ACVECC Diplomates are veterinary specialists who have undergone specialized training in the field of veterinary Emergency and Critical Care.

What additional training does a board certified Criticalist have?
The first step is to obtain a doctorate of veterinary medicine at a recognized school. Then the veterinarian must complete a minimum 3 year residency of intense training in emergency, critical care, and surgery through a program approved by the American College of Veterinary Emergency and Critical Care (ACVECC). The resident focuses on the most up to date techniques for diagnosis and treatment of life-threatening disease processes in an emergency and for the critical time the animal is recovering. The resident is supervised by DACVECC mentors and monitored by the ACVECC. Upon completion of these 3 years of comprehensive training, the veterinarian must pass a difficult board certification examination given by the ACVECC. Once successful, the veterinarian is a Diplomate of the American College of Veterinary Emergency and Critical Care, is termed a specialist, and is ‘board certified’. Only those who have gone through this grueling process can hold the title of Board Certified in Veterinary Emergency and Critical Care.
What patients would benefit from the care of a Criticalist?

Any pet that is seriously ill might benefit from this type of care. The following is a sampling of the types of patients that routinely benefit from care by an Emergency and Critical Care Specialist.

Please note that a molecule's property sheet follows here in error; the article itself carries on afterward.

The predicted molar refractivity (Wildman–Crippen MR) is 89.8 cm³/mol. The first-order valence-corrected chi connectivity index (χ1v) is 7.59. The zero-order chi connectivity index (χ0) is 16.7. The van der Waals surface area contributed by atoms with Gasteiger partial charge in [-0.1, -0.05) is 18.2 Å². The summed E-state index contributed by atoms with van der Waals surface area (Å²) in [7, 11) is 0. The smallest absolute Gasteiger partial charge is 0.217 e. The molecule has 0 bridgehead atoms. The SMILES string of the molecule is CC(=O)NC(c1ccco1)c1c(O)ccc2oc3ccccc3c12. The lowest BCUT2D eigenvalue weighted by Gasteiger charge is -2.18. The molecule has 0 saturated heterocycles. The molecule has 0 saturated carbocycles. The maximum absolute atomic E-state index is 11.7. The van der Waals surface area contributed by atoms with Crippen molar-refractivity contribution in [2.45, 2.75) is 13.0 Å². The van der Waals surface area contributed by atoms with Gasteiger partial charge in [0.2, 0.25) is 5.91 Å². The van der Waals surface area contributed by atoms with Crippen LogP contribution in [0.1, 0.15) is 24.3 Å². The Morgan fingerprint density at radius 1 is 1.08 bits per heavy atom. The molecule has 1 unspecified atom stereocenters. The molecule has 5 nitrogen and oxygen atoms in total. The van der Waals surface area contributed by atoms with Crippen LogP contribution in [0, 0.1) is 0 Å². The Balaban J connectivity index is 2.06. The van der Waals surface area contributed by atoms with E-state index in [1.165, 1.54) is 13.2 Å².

• Trauma patients, including those who have been hit by a car, bite wounds, bullet wounds, knife or burn injuries.
  • Any animal that is having troubles breathing
  • Patients who may be in need of assisted breathing/ventilation
  • Any patient that is in shock (signs of shock can include weakness, pale mucous membranes in their mouth, cold extremities, and an abnormal heart rate)
  • Animals that are having trouble urinating or are not producing urine
  • Dogs or cats that need specialized nutritional support because they are unwilling of unable to eat on their own
  • Animals in which abnormal heart rhythm is causing problems
  • Animals with life threatening neurologic disease such as coma or severe seizures that are not responding to medications
  • Patients that have had surgery and are not recovering well from anesthesia or are having trouble in the first few post-operative days.

Our Critical Care Team

Veterinary Specialist, Specialty Medical Director

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